Mesoscopic Modelling and Simulation of Fluid Phenomena in Material Processing

Zhao, Zuochao (2019). Mesoscopic Modelling and Simulation of Fluid Phenomena in Material Processing. PhD thesis The Open University.

DOI: https://doi.org/10.21954/ou.ro.000103b9

Abstract

Fluid flow is ubiquitous in nature and human life. In material processing, it plays an important role and is in association to many industrial manufacturing process. However, in most of the processes, fluid flow is not the sole phenomenon. Instead it is accompanying chemical reactions, phase transformations and substance diffusion. Many behaviours in materials processing under external fields such as in electric field are desirable to know. Studying fluid behaviours in such cases is a big challenge. The mesoscopic modelling, computation and simulation provides a promising solution. It has the advantages of properly describing the micro structured evolution and hydrodynamic effects as well as considering the thermodynamics and chemical details of substances. Meanwhile, it can balance the modeling resolution and computational cost.

The objective of the work contained in this thesis was to understand such challenges. A mesoscopic simulation method based on the integration of dissipative particle dynamics (DPD), smoothed particle hydrodynamics (SPH) and computational thermodynamics (CT) has been developed. This method is capable of simulating the dynamical evolution of mixing/demixing under the factors of flow and diffusion simultaneously. The simulation demonstrates that the predictions on mixing or demixing are consistent with the phase diagram. Substance diffusivity and flow speed have a significant influence on the speed of demixing and material structure evolution respectively. The model has been further integrated to the electric current thermodynamics. This enables the simulation of interaction between fluid metal and inclusions under electric current. The simulation results show the disturbance of fluid particle velocities caused by inclusions and the trace of inclusions influenced by fluid flow.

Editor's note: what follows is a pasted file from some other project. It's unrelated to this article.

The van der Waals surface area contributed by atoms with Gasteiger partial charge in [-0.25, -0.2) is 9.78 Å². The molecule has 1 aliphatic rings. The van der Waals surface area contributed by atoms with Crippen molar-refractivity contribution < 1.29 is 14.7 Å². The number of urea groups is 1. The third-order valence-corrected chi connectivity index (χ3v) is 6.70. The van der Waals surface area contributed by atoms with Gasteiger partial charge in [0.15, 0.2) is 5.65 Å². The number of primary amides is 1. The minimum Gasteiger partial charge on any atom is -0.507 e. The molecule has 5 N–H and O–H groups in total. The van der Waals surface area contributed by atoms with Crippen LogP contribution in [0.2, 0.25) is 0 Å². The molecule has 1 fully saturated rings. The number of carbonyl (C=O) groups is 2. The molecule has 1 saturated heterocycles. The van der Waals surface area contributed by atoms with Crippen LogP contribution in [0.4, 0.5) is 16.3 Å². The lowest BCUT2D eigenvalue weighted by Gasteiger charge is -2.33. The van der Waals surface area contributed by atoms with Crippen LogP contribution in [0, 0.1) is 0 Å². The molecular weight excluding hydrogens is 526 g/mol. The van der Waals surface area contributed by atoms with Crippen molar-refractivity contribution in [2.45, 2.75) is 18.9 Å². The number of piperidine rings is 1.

Both of the developed models are generic. The simulations can be conducted based on real parameters. Other factors such as temperature can be incorporated into the model to simulate more complicated situations. An integration of electric current effect, diffusion, thermodynamics and hydrodynamics can be developed further based on the framework provided by this work.

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